Open the refrigerator door less. Every time the door opens, warm air rushes in. Energy must be used to cool it back down. If you're cooking, get all the refrigerated items you need for the recipe at the same time. And when you're finished with them, put them back in the refrigerator at the same time.

Quick Cooling

Food safety requires prompt cooling of most hot foods. Cool foods quickly in a cold water bath, or place small items directly into the refrigerator.

Cover Food

Always cover everything. Humidity escapes from uncovered foods and liquids. The compressor must work harder to remove the excess humidity.

Reduce Appliances

The single most effective way to reduce refrigerator energy costs is to remove or unplug unnecessary refrigerators or freezers. Running a second refrigerator or freezer, particularly an older model, only makes sense when the additional cold storage is needed. Consolidate your fresh and frozen foods into one appliance and you'll see the savings.  You can also keep freezers outside (or in an unheated shed or garage) so it is not necessary to plug them in during the colder months.


Regularly defrost manual-defrost refrigerators and freezers. Frost build-up increases the amount of energy needed to keep the motor running. Don't allow frost to build up more than one quarter of an inch.

Maintain Seals

Make sure your refrigerator door seals are airtight. Test them by closing the door over a piece of paper so it is half in and half out of the refrigerator.

Clean Coils

Move your refrigerator out from the wall and vacuum its condenser coils once a year unless you have a "no clean" condenser model. Your refrigerator will run for shorter periods with clean coils.

Fridge and Freezer Technology

Buy an Energy Star® fridge. Make sure to take your old fridge to the landfill. Rebates for Energy Star® appliances are available through the Energy Efficiency Incentive Program.

Industrial Refrigeration

Industrial Refrigeration Tips


  • Perform scheduled maintenance on units.

  • Keep evaporator coils clean and free of ice build-up.

  • Adjust door latches and replace worn door gaskets.


Put glass doors on display cases or at least use night covers on display cases when customers are away.

Anti-Condensate Heaters

Disconnect anti-condensate heaters or install an Anti-Condensate Controller (ACC).

Fill Refrigerators

Keep refrigerators full (water jugs make good fillers).

Walk-In Freezers

Install auto door-closers and strip curtains on walk-in freezers or coolers.

Industrial Refrigeration Technology

Upgrade your industrial refrigeration systems to a more efficient system. New technology like Freeaire® have already been successfully installed in the NWT and have saved substantial amounts of energy.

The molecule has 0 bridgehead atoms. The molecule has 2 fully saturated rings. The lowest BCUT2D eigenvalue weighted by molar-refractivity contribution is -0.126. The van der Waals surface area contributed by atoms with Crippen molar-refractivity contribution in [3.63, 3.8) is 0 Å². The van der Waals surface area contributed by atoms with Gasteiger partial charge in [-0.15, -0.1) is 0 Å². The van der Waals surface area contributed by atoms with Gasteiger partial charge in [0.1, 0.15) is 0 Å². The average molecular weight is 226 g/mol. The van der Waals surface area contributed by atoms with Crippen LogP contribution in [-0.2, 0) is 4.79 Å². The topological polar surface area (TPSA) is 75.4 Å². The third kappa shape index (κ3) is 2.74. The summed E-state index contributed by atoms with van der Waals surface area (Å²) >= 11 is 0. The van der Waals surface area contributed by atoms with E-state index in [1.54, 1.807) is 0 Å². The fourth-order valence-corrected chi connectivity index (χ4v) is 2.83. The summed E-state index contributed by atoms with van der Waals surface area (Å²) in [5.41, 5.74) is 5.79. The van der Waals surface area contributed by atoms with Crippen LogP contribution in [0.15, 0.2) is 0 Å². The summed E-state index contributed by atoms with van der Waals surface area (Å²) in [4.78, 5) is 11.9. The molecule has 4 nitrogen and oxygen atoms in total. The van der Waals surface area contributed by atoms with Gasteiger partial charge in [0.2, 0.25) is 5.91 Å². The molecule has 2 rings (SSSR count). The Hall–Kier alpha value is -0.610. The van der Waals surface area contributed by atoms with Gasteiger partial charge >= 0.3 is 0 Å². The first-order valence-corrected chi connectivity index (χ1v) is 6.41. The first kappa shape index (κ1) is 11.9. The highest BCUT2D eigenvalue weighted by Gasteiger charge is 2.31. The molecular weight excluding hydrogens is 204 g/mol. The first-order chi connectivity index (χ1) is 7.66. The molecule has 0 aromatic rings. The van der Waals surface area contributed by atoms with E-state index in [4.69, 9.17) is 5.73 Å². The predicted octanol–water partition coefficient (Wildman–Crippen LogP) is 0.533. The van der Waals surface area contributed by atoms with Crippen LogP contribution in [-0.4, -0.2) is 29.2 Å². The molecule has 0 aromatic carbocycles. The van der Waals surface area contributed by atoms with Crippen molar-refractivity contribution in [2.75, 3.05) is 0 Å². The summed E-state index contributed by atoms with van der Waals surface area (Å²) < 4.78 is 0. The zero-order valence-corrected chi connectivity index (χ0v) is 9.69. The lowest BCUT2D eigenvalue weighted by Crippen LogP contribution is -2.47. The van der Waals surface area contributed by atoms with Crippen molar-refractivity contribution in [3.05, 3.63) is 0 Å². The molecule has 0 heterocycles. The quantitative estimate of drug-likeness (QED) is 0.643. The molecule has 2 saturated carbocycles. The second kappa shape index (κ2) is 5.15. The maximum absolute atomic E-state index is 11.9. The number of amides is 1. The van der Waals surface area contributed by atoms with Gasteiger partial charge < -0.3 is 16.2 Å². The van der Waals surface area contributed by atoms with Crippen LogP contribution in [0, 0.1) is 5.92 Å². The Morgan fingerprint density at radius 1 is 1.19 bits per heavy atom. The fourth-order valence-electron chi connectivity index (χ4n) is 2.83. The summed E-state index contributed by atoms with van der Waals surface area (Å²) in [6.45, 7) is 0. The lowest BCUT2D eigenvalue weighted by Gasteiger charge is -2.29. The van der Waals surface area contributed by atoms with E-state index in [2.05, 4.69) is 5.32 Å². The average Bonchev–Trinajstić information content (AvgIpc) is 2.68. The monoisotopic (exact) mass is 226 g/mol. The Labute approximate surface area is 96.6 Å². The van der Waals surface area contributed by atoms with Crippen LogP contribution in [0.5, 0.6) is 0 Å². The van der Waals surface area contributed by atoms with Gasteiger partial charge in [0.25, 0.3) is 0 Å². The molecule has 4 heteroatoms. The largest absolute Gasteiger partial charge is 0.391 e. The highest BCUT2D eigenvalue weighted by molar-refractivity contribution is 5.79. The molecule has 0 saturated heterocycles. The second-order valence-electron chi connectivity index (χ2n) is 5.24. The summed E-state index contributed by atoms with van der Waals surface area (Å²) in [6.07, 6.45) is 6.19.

Office Equipment

Office Equipment Tips

Phantom Power

Turn off computers, monitors, printers, copiers, and lights every night and every weekend. If you can’t turn off the whole computer, turn off the monitor and the printer.

Paper Use

Implement paper-reducing strategies such as double-sided printing and reusing paper. Use e-mail instead of sending memos and faxing documents.

Office Equipment Technology

Energy Star®

When purchasing computers, monitors, printers, fax machines and copiers, consider ENERGY STAR® models that “power down” after a user-specified period of inactivity.


Use laptop computers; they consume 90 percent less energy than standard desktop computers and virtually all can be connected to a monitor, keyboard and mouse when used in the office.


Ink-jet printers consume 90 percent less energy than laser printers, you may be able to use one instead. Purchase appropriately sized copiers for your company’s needs.


Lighting Tips

Turn Off Unused Lights

Turn off the lights in any room you are not using, or consider installing timers, photo cells, or occupancy sensors to reduce the amount of time your lights are on.

Use task lighting

Instead of brightly lighting an entire room, focus the light where you need it. For example, use LED under-cabinet lighting for kitchen sinks and countertops.

Reflective Surfaces

Lamps placed where their light can reflect off at least two walls, such as in a corner, provide the most light for your money.

Lighting Technology

LED Bulbs

  • Light Emitting Diodes (LEDs) use up to 80% less energy than incandescent bulbs.
  • LEDs last 3 times longer than CFLs and 25 times longer than incanescent bulbs.
  • LEDs have no mercury, can be dimmable, are very durable, and work well when it is cold.


Use T8 4-foot fluorescent fixtures with reflective backing and electronic ballasts for your workroom, garage and laundry areas.

Night Lights

Consider 4-watt mini-fluorescent or LED night lights. Both lights are much more efficient than their incandescent counterparts.

Motion Sensors

Install motion sensor lights to turn off lights when nobody is in a room.